Housing Agency calls for smaller apartments in Dublin

Studios of 40 sq m should be built to ease housing shortage, says advisory body

The Government's Housing Agency wants Dublin City Council to lower its apartment size rules and allow the construction of rental-only "studios" 27 per cent smaller than the current minimum size.

John O’Connor, chief executive of the agency set up to advise the Government on housing policy and help local authorities provide housing, is urging the council to reduce permitted sizes of one-, two- and three- bedroom apartments to restart construction and make homes more affordable.

He is also seeking the introduction of a category of rental apartments that could be 40sq m – more than 27 per cent smaller than the smallest one-bed apartments allowed by the council, and similar to the lowest sizes allowed in the late 1990s. The average floor area of an apartment granted permission in the first quarter of this year was 96.9sq m. The smaller units would suit a “young mobile workforce”, Mr O’Connor said.

The council will next month start the process of drawing up the new city development plan, which comes into force in 2017, but Mr O’Connor wants the changes to be introduced now to address the crisis in the availability of homes to buy or rent.


His calls are supported by the Construction Industry Federation and the Royal Institute of the Architects of Ireland.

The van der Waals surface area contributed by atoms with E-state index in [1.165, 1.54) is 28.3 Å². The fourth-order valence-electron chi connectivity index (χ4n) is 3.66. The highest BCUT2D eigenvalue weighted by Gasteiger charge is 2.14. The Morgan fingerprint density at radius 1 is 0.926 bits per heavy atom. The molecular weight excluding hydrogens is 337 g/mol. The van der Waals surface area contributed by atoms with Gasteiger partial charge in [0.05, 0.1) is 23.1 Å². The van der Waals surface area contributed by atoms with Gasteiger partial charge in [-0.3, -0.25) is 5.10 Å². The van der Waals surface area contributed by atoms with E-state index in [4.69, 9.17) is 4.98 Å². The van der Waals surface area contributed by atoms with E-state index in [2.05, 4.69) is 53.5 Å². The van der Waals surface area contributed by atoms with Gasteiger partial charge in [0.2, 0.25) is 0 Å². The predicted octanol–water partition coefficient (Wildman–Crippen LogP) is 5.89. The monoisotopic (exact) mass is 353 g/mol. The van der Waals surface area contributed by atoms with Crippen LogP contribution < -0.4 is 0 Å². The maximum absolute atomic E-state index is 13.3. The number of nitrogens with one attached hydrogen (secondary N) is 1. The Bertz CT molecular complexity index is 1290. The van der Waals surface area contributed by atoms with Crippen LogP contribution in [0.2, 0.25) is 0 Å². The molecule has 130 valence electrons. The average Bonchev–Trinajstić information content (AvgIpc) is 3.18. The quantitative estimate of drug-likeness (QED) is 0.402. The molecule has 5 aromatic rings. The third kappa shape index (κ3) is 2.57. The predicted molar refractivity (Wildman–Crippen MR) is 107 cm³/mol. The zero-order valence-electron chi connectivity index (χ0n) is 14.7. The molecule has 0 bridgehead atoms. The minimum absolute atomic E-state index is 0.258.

Proposals rejected

However, the proposals have been rejected by the council’s planning department and councillors chairing the city’s housing and planning policy groups.

In 2007, the council increased minimum permissible sizes to 55sq m for a one-bedroom apartment, 80sq m for a two-bed, and 100sq m for a three-bed. The Department of the Environment’s national standards allow a minimum of 45sq m, 63sq m and 76sq m respectively.

Very few homes have been built in Dublin since the council introduced its larger space standards. Mr O’Connor said the council should consider what was “economically viable to build” and what was appropriate for particular areas and particular types of occupiers.

“In the case of long-term managed rental accommodation, 40sq m studio apartments should be considered where there are appropriate compensation facilities provided in the particular development.” Such facilities would include communal laundry rooms and function rooms.

Olivia Kelly

Olivia Kelly

Olivia Kelly is Dublin Editor of The Irish Times